Muir Head Lettuce
Local Organic Potatoes
Notes from the Farm
The Four Frosts of the Apocalypse have descended hard as a concourse of rational thought... there are no more tender field crops... no more? there are NO more tender field crops. This is it for 2020, but this isn't it for us, you, or the hearty field crops who stand tall against frozen aggression.
As of 9:30 this morning, we are truly situated in Fall. The equinox is now, we are becoming. You had your last cup of coffee in mathematical Summer, and you'll be eating lunch in Fall.
What does this mean, well, it means we're even, between the dark and the light, between cold and hot, between the beginning of Summer and Winter.
Four consecutive frosts in mid-September is rough as a grower, but it's the unpredictability of the seasons that make this job so engaging. We prepare for the weirdest of conditions, because really, being ready to handle weirdness is the most important skill... or it's a good skill... well, it's a skill and we like to keep ourselves emotionally pliable enough to trundle-seat ourselves over the bumpiest of weird roads.
Lets eat some squash, have a potato, make the last fresh local BLT of the season... and dust off those sweaters, laugh somewhere off into the middle distance with an armload of fall vegetables, and have a great day.
Squash Gratin3 honeyrnut squash (5–6 lbs.), peeled, seeded, and cut into 1 1/2" chunks
3 medium Yukon Gold potatoes (about 1 3/4 lbs.), peeled, halved lengthwise, and thickly sliced
8 cloves garlic, chopped
2 cups milk
4 cups grated Gruyère
Kosher salt and freshly ground black pepper, to taste
Preheat oven to 400°. Put the honeynut into a large pot, cover with salted water, and bring to a boil. Reduce heat to medium-low and simmer, partially covered, until squash are tender, about 20 minutes. Drain well, pressing out any excess water. Meanwhile, put potatoes into a large pot, cover with salted water, and bring to a boil. Reduce heat to medium-low and simmer until just tender, about 10 minutes. Drain.
Put squash into a large bowl and mash coarsely with a potato masher. Add the drained potatoes, garlic, and salt and pepper to taste and gently fold together. Transfer squash mixture to a deep 9" × 14" roasting pan or baking dish. Pour milk evenly over top and sprinkle with cheese. Bake until golden brown and bubbly, about 30 minutes. Let cool slightly before serving.
Patatas Bravas1 tsp. hot smoked Spanish paprika
1⁄4 tsp. sugar
5 canned whole peeled tomatoes, drained
3 cloves garlic, peeled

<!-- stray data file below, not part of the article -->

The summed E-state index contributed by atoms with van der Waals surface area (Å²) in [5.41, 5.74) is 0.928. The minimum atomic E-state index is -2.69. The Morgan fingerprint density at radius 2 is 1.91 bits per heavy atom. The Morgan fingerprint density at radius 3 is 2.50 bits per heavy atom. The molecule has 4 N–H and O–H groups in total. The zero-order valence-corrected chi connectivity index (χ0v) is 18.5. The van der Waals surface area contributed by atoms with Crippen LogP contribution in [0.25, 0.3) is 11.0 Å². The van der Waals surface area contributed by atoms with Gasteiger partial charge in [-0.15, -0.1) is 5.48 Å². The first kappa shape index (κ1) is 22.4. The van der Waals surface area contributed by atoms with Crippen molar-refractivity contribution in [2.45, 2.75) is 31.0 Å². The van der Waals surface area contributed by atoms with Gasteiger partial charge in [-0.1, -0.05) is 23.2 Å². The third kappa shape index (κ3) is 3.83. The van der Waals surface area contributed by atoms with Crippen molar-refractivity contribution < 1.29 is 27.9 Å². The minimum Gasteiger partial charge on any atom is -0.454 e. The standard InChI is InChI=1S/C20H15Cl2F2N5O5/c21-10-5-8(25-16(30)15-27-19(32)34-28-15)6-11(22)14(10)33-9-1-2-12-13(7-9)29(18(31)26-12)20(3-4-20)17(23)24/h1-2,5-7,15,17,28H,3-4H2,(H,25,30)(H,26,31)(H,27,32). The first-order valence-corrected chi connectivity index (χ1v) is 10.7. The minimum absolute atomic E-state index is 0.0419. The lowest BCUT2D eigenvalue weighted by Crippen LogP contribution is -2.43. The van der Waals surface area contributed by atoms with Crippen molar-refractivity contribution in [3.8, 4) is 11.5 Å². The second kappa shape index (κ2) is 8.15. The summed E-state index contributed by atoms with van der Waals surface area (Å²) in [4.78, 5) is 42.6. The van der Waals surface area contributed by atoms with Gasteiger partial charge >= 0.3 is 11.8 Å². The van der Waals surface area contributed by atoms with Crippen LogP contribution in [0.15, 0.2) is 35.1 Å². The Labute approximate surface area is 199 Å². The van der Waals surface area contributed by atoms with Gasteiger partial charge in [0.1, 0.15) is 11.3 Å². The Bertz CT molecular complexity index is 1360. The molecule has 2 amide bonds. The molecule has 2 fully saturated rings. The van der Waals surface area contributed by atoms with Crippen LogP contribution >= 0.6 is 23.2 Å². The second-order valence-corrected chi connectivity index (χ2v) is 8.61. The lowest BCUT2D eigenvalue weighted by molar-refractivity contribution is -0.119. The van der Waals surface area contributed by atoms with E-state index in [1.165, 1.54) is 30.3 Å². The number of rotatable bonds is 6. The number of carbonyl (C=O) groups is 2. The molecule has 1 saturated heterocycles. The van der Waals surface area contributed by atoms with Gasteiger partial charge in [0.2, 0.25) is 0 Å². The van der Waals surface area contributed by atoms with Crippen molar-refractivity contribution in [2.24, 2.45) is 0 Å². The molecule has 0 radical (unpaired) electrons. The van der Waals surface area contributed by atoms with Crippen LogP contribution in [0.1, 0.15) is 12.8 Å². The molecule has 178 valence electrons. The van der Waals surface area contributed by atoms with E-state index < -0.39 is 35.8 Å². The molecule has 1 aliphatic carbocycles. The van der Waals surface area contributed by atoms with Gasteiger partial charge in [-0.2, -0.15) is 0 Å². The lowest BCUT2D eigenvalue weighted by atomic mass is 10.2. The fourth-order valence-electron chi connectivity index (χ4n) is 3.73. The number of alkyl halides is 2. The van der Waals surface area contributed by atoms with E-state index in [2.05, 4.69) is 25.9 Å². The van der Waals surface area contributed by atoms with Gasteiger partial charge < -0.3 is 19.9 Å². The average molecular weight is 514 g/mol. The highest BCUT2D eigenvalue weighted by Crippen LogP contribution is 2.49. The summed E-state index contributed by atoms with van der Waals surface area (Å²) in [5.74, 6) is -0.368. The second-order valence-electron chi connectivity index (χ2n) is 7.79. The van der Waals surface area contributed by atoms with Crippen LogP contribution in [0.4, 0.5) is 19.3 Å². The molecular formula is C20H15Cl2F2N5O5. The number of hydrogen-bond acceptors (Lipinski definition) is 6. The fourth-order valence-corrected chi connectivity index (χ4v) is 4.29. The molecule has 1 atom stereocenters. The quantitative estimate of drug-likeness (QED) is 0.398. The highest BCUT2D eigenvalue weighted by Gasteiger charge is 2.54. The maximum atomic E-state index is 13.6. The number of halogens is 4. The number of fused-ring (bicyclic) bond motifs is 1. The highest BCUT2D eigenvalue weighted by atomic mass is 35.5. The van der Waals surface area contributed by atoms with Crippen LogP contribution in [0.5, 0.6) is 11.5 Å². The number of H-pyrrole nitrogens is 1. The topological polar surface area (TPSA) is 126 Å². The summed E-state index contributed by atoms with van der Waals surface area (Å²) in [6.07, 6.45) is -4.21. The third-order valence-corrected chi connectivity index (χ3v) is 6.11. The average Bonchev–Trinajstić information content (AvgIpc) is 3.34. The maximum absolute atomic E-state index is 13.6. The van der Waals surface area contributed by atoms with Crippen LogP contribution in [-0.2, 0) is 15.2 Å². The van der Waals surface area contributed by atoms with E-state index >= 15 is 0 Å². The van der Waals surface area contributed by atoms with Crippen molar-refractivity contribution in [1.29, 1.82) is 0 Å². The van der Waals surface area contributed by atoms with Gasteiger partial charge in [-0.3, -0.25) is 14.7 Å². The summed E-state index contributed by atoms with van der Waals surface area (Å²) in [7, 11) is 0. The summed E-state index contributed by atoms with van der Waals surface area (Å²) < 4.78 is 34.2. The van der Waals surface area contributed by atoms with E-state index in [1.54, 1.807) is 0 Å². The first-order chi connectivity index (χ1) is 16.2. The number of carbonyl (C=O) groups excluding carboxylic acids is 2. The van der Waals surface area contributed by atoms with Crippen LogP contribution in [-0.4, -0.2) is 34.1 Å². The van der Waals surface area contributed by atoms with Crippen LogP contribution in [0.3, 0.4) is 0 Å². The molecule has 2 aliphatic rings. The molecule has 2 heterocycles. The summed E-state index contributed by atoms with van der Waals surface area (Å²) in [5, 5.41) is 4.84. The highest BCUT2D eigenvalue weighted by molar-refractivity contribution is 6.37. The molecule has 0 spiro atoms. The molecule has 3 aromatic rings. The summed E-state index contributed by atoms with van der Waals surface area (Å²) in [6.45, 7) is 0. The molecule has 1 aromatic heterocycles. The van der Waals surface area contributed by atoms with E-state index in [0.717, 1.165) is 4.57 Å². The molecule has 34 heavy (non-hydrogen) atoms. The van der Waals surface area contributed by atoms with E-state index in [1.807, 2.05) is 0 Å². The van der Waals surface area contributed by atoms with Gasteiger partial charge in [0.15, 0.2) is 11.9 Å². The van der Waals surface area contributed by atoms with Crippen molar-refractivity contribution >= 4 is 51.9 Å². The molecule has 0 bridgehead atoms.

1⁄2 small yellow onion, thinly sliced
Kosher salt and freshly ground white pepper, to taste
1 tbsp. olive oil
Canola oil, for frying
2 1⁄2 lb. small waxy potatoes, quartered
1 cup mayonnaise
Minced parsley, for garnish (optional)
Pulse paprika, sugar, tomatoes, garlic, onion, salt, and white pepper in a small food processor until coarsely ground. Heat olive oil in a 2-qt. saucepan over medium-high heat. Fry tomato mixture, stirring occasionally, until slightly reduced, about 5 minutes; set bravas sauce aside.
Heat 2" canola oil in a 6-qt. saucepan until a deep-fry thermometer reads 220°. Add potatoes all at once to oil; cook until tender and pale golden, 35–40 minutes. Using a slotted spoon, transfer potatoes to paper towels to drain; chill 30 minutes. Remove oil from heat.
Return pan of oil to heat until a deep-fry thermometer reads 350°. Working in batches, fry potatoes until golden brown and crisp, 4–5 minutes. Using a slotted spoon, transfer potatoes to paper towels to drain; season with salt. Drizzle potatoes with the reserved bravas sauce and mayonnaise; garnish with parsley if you like.
Butternut Squash Boulangère3 honeynut squash
1 tbsp. olive oil
1 lb. slab bacon, cut into 1/4-inch cubes
3 large yellow onions, finely chopped
2 sprigs thyme
1 cup white wine
2 cups chicken stock
Kosher salt and freshly ground black pepper
Sage leaves, to garnish
Heat the oven to 375°. Peel each squash and cut off the “necks.” Cut the necks crosswise into 3⁄4-inch slices, place in a bowl, and toss with the olive oil to coat. Using a vegetable peeler, peel about 12 vertical strips of squash off the base and place in a bowl of ice water. Reserve the remaining squash bottoms for another use.
Heat a large roasting pan over medium-high. Add the squash slices, and cook, turning once, until lightly caramelized, about 10 minutes. Transfer the squash to a plate.
Reduce the heat to medium-low, add the bacon, and cook, stirring occasionally, until its fat renders, 8 to 10 minutes. Stir in the onions and thyme, and cook, stirring, until the onions are soft, about 8 minutes. Return the squash to the pan, pour in the wine, and cook until reduced by half, about 5 minutes. Add the chicken stock, season with salt and pepper, and transfer the roasting pan to the oven.
Bake the squash until tender, about 40 minutes. Transfer the squash and cooking juices to a serving platter and top with the raw strips of squash and sage leaves.